A large number of protein misfolding diseases are a consequent of the failure of the protein homeostasis or 'proteostasis'network to manage the aberrant fold leading to gain-of-function and loss-of-function diseases (Balch et al. (2008) Science, 319: 916). Cystic Fibrosis (CF) is caused by deletion of Phe 508 in the CFTR protein (deltaF-CFTR). The Phe 508 deletion prevents the CFTR chloride channel from being integrated properly into the proteostasis network resulting in endoplasmic reticulum associated degradation (ERAD) and loss-of-function at the cell surface in multiple tissues including the lung. We have made substantial progress during the previous funding period to develop a proteomic methodologies platform to study CF disease using semi-quantitative multi-dimensional protein identification technology (MudPIT) and absolute quantification strategies using single reaction ion monitoring (SRM). Based on our cumulative results to date we now hypothesize that the Phe508 deletion mutation triggers loss of key protein interactions necessary to stabilize the maturing protein for export and regulation of activity at the cell surface by the proteostasis network. We propose that the proteostasis network can be modified by biologics and chemicals (drugs) to 'repair'deltaF-CFTR function. This competitive renewal will develop and apply quantitative proteomic methods to determine the mechanism of newly discovered chemicals (drugs) and biologics that restore deltaF508-CFTR channel activity at the cell surface. We propose the 3 new Aims that will allow us for the first time to (1) define the biology managing the WT- and deltaF-CFTR protein folds, (2) to characterize the underlying basis for folding mismanagement by the cell in CF disease, and (3) elucidate the adjustments to the proteostasis environment that will allow us to restore (repair) the deltaF-CFTR for function. We will quantitatively evaluate the effect of biologics (Aim 1) and chemicals (drugs) (Aim 2) that modulate CFTR folding, trafficking and function in human lung cells by application of a combination of innovative absolute (SRM) and relative quantitative mass spectrometry (MudPIT) methodologies to quantitatively standardize and define the protein interaction networks (PIN)s required to achieve restoration of deltaF-CFTR channel activity at the cell surface.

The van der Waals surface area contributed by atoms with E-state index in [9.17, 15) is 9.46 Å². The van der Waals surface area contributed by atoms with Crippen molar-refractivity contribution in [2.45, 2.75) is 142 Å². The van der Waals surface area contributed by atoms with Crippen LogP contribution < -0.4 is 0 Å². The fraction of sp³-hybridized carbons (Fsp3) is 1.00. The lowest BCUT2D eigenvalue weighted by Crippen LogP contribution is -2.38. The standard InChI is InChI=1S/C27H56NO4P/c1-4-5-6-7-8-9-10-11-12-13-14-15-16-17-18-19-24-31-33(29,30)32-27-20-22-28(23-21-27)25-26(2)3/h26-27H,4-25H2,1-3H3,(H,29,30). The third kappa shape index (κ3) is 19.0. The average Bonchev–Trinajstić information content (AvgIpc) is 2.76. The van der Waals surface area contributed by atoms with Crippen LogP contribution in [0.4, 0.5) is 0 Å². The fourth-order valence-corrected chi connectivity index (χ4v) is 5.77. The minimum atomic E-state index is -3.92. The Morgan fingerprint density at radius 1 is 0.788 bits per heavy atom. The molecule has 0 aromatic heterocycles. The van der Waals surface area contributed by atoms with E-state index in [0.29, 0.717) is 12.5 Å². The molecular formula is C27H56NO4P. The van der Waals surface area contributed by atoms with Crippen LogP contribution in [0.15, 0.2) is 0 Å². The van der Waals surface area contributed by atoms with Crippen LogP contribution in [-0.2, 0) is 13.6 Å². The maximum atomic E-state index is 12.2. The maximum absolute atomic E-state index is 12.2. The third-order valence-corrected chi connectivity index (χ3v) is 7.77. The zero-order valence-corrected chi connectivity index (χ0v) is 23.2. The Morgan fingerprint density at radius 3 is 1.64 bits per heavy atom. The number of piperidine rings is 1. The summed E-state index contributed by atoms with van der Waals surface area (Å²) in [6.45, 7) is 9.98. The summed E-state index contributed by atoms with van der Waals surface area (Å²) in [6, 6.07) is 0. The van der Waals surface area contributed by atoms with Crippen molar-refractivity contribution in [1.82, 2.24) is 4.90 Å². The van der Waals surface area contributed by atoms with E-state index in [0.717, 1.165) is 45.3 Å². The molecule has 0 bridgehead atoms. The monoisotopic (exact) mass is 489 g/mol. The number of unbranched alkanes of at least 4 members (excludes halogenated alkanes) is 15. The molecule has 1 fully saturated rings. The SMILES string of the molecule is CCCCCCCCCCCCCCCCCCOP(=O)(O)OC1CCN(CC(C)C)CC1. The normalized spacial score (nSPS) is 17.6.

In Aim 3, using mass spectrometry we will study the basis of deltaF-CFTR function in mouse models of CF disease and a newly developed pig CF model. Mouse models will use of innovative whole animal 15N-labeling technologies.
These Aims will provide a proteomic framework to understand the cellular and organismal basis for the clinical restoration of human CF disease. The proposed studies represent the first hypothesis-based application of mass spectrometry to generate a proteomic description of the response of CF disease models to biologics and chemicals that restore cell surface channel activity, and serves as a general model for proteomic analysis of human misfolding disease that is comprehensive in scope.

Public Health Relevance

A large number of protein misfolding diseases are a consequent of the failure of the protein homeostasis or 'proteostasis'network to manage the aberrant fold leading to gain-of-function and loss-of-function diseases. The Phe 508 deletion prevents the CFTR chloride channel (deltaF-CFTR) from being integrated properly into the proteostasis network resulting in loss-of-function at the lung cell surface. This competitive renewal will develop and apply quantitative proteomic methods to determine the mechanism of newly discovered chemicals (drugs) and biologics that restore deltaF-CFTR channel activity at the cell surface through studies in human cell and animal models that will allow us for the first time to (1) define the biology managing the WT- and deltaF-CFTR protein function, (2) to characterize the underlying basis for folding mismanagement by the cell in CF disease, and (3) elucidate the adjustments to the proteostasis environment that will allow us to restore (repair) the deltaF-CFTR for function.

Agency
National Institute of Health (NIH)
Institute
National Heart, Lung, and Blood Institute (NHLBI)
Type
Research Project (R01)
Project #
5R01HL079442-09
Application #
8402589
Study Section
Special Emphasis Panel (ZRG1-BCMB-B (02))
Program Officer
Banks-Schlegel, Susan P
Project Start
2004-12-10
Project End
2014-12-31
Budget Start
2013-01-01
Budget End
2013-12-31
Support Year
9
Fiscal Year
2013
Total Cost
$447,442
Indirect Cost
$211,822
Name
Scripps Research Institute
Department
Type
DUNS #
781613492
City
La Jolla
State
CA
Country
United States
Zip Code
92037
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